Written by Edward Burns and Scott Franks (Minority Report) and directed by John Moore (Behind Enemy Lines), Flight of the Phoenix is remarkably loyal to the Robert Aldrich’s 1965 action yarn of the same name, if only in plot. After a multi-culti “bunch of zeroes” are asked to abandon an oil exploration operation, they leave Mongolia aboard a cargo plane operated by Frank Towns (Dennis Quaid, only too happy to show off his ripped physique) and co-pilot AJ (Tyrese Gibbons), only to glide straight into a CGI sandstorm and land somewhere in the Gobi Desert. With little water and even less chance of survival, the group fights against the elements—not to mention their own seesawing emotions—before some creep (an irritating Giovanni Ribisi, whose strange behavior is in service of the same plot twist carried over from the original) suggests they build a new plane from what remains of their old one. The changes to the 1965 B movie are of little consequence (canned peaches instead of pressed dates), and even though a girl is added to the mix, she never gets to play smoochie-face with any of the men or exert her female power, and as such it’s easy to read Miranda Otto’s presence here as a market-researched appeal to the Lord of the Rings demographic. The original Flight of the Phoenix is no classic, but it’s definitely a product of its time: Like 12 Angry Men in the desert, the film allows James Stewart to bark orders to the likes of Ernest Borgnine, Richard Attenborough, and George Kennedy, and from the awesome freeze frames incorporated into the opening title sequence to a plane’s shadow gliding across the desert floor, Aldrich directs the thing with a consistently cool hand. Moore, on the other hand, directs his version not with the interest of his characters in mind, but the MTV generation, with “funny” one-liners (“I think a bee stung you in your stupid ass,” says the funny Mexican), fast-motion interludes, rap stars in crucial roles (for your Razzie consideration: Sticky Fingaz for Worst Supporting Actor), Mummy-like sandstorms that actually looked more realistic in the original, and an entire set piece—featuring an admittedly “cool” shot of a man falling backward in slow-mo after being shot by mysterious (natch) nomads-cum-thieves—set to Massive Attack’s brilliant “Angel.” That said, let’s be thankful that, after Behind Enemy Lines (which featured an “action-packed” set piece involving Owen Wilson and a bunch of bodies killed during genocidal warfare), that Moore never grapples with a single contemporary issue throughout the film. Which, of course, means that Flight of the Phoenix is not only reductive but irrelevant too.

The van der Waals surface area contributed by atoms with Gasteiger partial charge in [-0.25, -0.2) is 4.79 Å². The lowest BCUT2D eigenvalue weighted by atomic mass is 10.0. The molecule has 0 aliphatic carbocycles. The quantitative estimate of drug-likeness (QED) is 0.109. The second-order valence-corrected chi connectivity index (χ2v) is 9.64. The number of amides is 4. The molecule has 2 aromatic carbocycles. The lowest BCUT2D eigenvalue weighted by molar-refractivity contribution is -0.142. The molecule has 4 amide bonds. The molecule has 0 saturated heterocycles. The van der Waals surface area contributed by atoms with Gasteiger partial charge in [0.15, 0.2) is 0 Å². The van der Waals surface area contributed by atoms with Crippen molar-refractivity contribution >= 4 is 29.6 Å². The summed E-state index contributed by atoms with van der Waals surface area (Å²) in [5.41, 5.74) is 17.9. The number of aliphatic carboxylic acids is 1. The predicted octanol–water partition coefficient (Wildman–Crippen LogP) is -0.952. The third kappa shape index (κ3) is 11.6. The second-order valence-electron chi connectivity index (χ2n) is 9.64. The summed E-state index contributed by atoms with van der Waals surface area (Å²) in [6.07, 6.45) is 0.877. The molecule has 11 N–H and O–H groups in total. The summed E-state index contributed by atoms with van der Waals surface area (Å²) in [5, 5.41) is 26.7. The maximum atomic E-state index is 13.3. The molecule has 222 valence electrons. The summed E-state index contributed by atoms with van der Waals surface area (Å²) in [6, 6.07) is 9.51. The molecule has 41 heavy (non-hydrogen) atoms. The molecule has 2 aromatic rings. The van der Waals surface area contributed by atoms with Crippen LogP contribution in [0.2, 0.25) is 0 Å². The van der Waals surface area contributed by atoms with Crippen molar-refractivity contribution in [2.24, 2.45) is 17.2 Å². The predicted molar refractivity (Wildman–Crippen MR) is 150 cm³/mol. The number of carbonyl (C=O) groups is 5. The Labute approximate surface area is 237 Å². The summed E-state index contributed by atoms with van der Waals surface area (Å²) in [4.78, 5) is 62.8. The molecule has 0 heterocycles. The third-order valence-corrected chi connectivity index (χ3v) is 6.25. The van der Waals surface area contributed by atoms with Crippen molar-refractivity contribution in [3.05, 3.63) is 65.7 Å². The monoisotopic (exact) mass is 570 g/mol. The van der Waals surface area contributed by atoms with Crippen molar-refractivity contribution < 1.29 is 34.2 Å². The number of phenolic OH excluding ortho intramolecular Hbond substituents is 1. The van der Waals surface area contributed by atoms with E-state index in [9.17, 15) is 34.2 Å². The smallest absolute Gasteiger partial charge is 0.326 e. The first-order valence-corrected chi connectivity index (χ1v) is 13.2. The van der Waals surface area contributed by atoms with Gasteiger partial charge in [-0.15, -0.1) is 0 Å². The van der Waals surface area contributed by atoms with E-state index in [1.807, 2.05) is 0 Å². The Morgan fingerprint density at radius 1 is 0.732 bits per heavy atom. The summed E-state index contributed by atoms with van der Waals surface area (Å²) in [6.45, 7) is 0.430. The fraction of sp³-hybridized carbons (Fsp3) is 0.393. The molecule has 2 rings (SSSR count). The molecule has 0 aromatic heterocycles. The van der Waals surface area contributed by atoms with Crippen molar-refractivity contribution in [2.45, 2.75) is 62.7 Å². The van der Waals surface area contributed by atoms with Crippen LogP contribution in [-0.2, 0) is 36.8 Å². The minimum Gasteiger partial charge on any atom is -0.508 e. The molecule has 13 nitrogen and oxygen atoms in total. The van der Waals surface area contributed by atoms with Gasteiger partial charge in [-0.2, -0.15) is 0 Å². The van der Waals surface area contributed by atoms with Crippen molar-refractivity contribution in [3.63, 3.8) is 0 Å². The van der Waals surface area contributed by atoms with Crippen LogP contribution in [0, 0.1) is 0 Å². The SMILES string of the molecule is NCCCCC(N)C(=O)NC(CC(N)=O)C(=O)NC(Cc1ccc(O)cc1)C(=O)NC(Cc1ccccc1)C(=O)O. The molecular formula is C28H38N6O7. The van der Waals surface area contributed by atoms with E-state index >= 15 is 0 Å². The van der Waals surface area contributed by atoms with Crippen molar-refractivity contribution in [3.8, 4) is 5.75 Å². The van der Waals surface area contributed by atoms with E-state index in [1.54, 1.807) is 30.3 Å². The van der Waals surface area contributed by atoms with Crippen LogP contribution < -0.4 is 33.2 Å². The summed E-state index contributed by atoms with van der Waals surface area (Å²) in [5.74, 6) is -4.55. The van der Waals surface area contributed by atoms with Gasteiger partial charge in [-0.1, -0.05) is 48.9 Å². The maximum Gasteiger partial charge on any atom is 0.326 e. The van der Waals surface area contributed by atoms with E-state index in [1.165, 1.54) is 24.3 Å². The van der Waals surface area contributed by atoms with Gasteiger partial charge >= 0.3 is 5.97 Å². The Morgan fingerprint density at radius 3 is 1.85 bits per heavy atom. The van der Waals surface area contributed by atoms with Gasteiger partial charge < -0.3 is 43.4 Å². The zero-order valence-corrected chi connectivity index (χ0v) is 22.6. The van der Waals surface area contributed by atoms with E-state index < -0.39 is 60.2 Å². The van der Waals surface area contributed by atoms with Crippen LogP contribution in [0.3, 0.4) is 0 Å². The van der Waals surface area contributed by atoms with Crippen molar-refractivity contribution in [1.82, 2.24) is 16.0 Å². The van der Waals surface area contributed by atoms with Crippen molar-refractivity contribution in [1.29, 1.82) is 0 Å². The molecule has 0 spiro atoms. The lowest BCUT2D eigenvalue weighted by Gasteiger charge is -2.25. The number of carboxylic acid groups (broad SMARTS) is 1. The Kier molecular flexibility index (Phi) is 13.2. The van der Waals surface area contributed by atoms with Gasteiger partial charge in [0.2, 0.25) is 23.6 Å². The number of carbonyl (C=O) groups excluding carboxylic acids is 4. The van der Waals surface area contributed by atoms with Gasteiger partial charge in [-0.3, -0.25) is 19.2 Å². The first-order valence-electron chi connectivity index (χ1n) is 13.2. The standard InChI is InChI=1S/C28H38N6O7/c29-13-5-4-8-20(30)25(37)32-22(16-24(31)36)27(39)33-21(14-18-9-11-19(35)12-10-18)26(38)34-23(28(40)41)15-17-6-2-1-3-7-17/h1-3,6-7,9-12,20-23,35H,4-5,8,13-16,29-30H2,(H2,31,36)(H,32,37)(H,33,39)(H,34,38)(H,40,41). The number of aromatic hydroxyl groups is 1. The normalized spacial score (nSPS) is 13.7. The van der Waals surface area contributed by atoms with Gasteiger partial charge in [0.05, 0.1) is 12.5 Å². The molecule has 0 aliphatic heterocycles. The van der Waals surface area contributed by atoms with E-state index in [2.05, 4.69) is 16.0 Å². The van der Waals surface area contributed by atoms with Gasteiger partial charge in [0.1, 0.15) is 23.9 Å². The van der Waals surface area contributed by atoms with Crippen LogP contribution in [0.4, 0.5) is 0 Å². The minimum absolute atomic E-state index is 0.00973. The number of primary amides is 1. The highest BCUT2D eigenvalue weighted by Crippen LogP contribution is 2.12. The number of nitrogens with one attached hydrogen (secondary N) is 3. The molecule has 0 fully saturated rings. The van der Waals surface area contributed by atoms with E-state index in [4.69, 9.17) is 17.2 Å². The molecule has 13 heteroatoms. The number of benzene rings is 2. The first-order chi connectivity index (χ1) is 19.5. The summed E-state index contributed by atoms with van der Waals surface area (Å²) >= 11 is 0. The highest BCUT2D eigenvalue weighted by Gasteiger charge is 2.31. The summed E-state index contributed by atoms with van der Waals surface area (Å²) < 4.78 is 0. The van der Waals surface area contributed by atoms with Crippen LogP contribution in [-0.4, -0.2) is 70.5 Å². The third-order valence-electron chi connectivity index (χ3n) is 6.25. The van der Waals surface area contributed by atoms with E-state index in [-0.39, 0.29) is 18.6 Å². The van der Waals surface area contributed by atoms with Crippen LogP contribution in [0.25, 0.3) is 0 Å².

- John Moore
- Scott Frank, Edward Burns
- Dennis Quaid, Tyrese Gibson, Giovanni Ribisi, Miranda Otto, Tony Curran, Kirk Jones, Jacob Vargas, Hugh Laurie, Scott Michael Campbell, Kevork Malikyan, Jared Padalecki, Paul Ditchfield, Martin "Mako" Hindy, Bob Brown
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